Just a few months ago, running was something Bentley freshman Tara Dooley did while playing soccer or lacrosse or basketball. Today, she is one of the top distance runners in Division II.
While growing up in Lee, Mass., she never competed in cross country or track during her high school career, but her soccer coach — a former runner – sensed Dooley might have the talent to run in college. She had competed with her father in the Josh Billings Runaground since the age of 13, running the 10K leg of the annual triathlon in Western Massachusetts with some pretty decent success.
While Dooley was just having fun with her dad, her times turned some heads. Dooley’s soccer coach contacted Bentley’s then-head coach Ed Lyons, who in turn, told his successor Kevin Curtin about the potential recruit.
Dooley had never thought about running cross country in college, but Curtin saw youngster’s potential and began actively recruiting her.
Curtin, who had been coaching the New Balance Boston Track Club, spoke to one of his runners who competed in the Josh Billings regularly. He asked the runner to give him some perspective on Dooley’s time in the race, and the two figured out she probably would have gotten third place in the Northeast-10 Championship last year. Not too shabby for someone competing just for the fun of it.
Dooley visited the campus in Waltham, Mass., and met the team, but was pretty naïve about distance running.
“She came to her recruiting trip and she asked if cross country was the sport where everyone starts in a big, long line,” Curtin laughed.
After helping Lee High School win a 2010 Division 3 State Championship and advance to the girls’ basketball state finals last year, she seriously considered playing hoops in college. But switching sports intrigued Dooley, so she decided to give it a shot.
Getting ready to make the switch to cross country proved a bit challenging. While Dooley would have normally been training on her own in preparation for the Josh Billings race in September, she spent this summer in physical therapy, rehabilitating an injured iliotibial band in her leg. She was not cleared to run until the end of the summer, and not ready to make her season debut for Bentley until Oct. 8 at the New England Championships in Boston.
With 269 runners competing from all divisions, New England’s was by far the most competitive race of the season and Dooley was more than a little anxious.
“Normally, when I competed in other sports, I would get that funny feeling and once we started the game it would go away,” Dooley. “For this race it was 10 times worse because I didn’t know what to expect or how to go about starting off.”
Dooley looked like anything but a first-timer at the event. She finished 28th overall and first among Division II runners with a 5K time of 18:34, edging reigning Northeast-10 and NCAA Division II East Regional champion Jeptui Cherutich. This rookie runner went on to finish second at both the league and regional championships to Cherutich, earning NE-10 Rookie of the Year honors and helping Bentley qualify for nationals as a team for the first time in program history.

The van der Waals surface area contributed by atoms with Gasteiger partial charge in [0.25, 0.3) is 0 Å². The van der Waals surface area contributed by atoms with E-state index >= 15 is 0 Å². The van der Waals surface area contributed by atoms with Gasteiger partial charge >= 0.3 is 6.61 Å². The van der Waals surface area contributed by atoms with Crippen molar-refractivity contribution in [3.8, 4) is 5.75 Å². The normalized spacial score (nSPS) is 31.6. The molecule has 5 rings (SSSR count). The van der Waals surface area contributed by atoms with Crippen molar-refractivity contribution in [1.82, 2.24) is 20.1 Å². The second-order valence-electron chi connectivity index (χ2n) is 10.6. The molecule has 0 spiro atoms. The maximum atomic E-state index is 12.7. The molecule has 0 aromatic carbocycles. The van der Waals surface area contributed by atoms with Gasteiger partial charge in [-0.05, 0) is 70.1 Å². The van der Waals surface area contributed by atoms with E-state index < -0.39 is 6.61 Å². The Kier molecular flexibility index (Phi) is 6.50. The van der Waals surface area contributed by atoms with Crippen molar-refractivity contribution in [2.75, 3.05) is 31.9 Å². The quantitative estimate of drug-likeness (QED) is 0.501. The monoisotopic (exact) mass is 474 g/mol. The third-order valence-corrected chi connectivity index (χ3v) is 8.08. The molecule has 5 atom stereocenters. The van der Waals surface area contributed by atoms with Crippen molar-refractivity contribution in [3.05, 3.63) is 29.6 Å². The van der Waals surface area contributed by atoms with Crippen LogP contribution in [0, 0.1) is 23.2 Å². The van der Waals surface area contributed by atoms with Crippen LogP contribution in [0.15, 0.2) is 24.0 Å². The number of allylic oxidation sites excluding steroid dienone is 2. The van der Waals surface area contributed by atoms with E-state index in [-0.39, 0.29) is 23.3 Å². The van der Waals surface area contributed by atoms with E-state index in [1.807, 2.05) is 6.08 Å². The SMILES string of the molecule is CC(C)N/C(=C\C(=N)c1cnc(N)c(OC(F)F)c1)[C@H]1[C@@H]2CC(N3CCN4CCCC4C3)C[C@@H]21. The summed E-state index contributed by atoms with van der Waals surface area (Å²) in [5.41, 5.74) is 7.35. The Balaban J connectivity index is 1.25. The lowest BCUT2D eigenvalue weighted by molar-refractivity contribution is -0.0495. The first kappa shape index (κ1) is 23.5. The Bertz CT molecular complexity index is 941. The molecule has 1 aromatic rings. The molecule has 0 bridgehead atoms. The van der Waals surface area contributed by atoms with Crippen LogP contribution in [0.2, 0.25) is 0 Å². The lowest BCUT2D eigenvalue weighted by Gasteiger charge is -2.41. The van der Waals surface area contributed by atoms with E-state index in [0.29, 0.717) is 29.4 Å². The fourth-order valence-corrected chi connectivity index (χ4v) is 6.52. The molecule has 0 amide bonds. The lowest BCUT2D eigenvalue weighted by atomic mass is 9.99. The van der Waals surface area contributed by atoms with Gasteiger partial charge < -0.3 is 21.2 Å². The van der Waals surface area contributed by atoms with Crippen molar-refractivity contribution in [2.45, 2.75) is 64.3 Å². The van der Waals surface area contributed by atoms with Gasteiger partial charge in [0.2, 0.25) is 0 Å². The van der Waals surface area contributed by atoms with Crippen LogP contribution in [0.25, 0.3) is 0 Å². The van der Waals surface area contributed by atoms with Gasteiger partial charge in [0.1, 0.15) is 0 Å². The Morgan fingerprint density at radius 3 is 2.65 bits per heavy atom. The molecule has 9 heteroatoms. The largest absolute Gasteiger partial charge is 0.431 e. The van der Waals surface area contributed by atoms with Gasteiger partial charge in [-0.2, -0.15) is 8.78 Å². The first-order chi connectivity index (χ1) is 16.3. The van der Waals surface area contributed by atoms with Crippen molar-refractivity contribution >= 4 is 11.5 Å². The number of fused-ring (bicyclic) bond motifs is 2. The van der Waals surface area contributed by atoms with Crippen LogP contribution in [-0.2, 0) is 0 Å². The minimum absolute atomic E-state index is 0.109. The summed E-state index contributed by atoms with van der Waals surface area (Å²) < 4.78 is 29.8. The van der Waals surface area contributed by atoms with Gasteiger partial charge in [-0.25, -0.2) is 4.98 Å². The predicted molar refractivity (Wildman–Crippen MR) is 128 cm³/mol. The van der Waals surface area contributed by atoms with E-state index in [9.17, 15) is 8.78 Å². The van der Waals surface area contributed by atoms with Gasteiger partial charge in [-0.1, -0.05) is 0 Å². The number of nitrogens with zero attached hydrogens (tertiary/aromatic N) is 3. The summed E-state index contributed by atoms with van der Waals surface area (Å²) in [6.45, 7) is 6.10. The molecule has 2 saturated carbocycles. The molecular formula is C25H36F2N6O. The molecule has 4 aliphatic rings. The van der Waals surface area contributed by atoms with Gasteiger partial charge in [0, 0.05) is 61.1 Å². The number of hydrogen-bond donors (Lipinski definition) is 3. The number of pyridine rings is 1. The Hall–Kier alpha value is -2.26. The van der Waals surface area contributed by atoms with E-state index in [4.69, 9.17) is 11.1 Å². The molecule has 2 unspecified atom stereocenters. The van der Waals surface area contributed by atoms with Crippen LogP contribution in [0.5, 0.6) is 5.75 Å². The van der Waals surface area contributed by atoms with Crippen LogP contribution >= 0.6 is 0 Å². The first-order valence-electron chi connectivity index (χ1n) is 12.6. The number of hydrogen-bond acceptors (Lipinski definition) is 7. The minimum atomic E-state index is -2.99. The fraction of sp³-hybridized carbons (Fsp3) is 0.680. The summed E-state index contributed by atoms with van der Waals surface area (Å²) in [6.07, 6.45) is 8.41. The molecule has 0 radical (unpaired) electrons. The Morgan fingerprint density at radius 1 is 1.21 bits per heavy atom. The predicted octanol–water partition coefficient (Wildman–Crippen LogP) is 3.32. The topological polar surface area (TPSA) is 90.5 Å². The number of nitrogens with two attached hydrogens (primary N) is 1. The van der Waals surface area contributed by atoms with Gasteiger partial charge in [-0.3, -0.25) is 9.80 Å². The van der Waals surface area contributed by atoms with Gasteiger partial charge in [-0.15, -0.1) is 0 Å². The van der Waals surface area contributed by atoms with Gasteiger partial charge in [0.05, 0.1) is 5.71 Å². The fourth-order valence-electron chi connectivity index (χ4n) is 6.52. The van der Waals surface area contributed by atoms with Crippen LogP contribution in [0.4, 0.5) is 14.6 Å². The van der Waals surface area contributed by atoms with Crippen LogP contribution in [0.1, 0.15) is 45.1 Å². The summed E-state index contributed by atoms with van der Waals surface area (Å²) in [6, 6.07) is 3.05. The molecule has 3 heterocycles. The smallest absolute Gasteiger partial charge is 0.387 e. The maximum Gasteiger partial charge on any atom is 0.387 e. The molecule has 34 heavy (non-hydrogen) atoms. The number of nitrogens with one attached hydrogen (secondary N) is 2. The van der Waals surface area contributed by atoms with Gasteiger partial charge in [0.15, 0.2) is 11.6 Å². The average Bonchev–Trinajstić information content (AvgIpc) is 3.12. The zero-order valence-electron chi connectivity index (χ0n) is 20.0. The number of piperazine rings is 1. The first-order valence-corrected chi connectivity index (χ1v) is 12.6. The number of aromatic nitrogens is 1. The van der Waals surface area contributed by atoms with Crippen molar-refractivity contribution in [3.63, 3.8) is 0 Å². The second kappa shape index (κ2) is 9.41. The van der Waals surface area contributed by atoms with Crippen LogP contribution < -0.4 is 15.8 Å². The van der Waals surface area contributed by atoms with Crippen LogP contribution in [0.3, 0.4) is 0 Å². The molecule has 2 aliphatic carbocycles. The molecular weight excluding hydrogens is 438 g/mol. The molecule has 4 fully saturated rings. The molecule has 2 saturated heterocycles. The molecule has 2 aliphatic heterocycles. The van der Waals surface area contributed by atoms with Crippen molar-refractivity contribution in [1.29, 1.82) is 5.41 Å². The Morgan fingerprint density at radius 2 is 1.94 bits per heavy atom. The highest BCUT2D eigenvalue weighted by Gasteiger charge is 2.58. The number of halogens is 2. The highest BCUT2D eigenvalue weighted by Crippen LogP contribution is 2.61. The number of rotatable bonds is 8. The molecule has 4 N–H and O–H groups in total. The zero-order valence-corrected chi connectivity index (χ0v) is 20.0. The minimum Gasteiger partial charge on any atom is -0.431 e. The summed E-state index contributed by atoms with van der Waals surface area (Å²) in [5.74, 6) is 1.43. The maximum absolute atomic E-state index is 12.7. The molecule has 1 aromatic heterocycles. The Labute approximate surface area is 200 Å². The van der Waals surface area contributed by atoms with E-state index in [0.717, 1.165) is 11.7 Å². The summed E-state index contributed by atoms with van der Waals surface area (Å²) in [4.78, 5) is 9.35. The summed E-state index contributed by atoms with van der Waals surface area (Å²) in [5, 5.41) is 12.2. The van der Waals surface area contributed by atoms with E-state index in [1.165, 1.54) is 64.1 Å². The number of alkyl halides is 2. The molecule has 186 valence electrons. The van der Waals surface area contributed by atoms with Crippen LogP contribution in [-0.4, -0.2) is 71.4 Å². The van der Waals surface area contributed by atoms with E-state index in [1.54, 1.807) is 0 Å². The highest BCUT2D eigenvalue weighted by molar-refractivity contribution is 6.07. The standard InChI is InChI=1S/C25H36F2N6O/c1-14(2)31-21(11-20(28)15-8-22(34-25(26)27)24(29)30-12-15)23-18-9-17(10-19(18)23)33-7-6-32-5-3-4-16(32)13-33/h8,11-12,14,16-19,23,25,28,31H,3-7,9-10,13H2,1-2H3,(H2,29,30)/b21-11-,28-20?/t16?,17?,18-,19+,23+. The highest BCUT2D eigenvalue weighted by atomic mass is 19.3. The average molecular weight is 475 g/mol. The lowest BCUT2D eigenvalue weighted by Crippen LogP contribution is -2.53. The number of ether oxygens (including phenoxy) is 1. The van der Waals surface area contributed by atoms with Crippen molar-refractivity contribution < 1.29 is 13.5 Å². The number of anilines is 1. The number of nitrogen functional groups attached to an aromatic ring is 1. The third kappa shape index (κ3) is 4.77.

“I am surprised because I didn’t know what kind of runner I would be especially coming off an injury,” Dooley said. “I didn’t think this season would be that successful for me personally. They always say, ‘just race. Do what you have to do and finish, no matter what.’”
“The one thing that has impressed me about her is that she has done a nice job at measuring herself over a 5K,” Curtin said. “My main concern was she would go out with the lead pack and then just crash. She didn’t =- she did a phenomenal job of running a steady pace and moving up.”
Dooley is certain that running daily with teammates and having some formal coaching in the sport has helped her off to a fast start.
“By myself, I was not very good with pacing and never knew how fast I was going,” Dooley said. “Being with a team, they have a more general idea of pace and how fast to go on certain days and workouts. That gives me more of a guideline what I should be working towards. I never knew how many miles I should be running a day, whereas team practices are more structured.”
Curtin says Dooley is eager to learn, and absorbing all of the information from teammates and coaches like a sponge.
“I knew she could help our team, but I didn’t think she would be this good,” Curtin said. “I did think she had the potential but I’m stunned at how quickly she has progressed.”
Dooley has been the team’s top finisher in all three of her races, including a time of 21:58.7 in the 6,000-meter NCAA regional race. She and her teammates will compete at the NCAA Division II championships in Spokane, Wash., on Saturday.
Curtin is looking forward to seeing what his freshman sensation can do next.
“She handles the big stage very well,” Curtin said.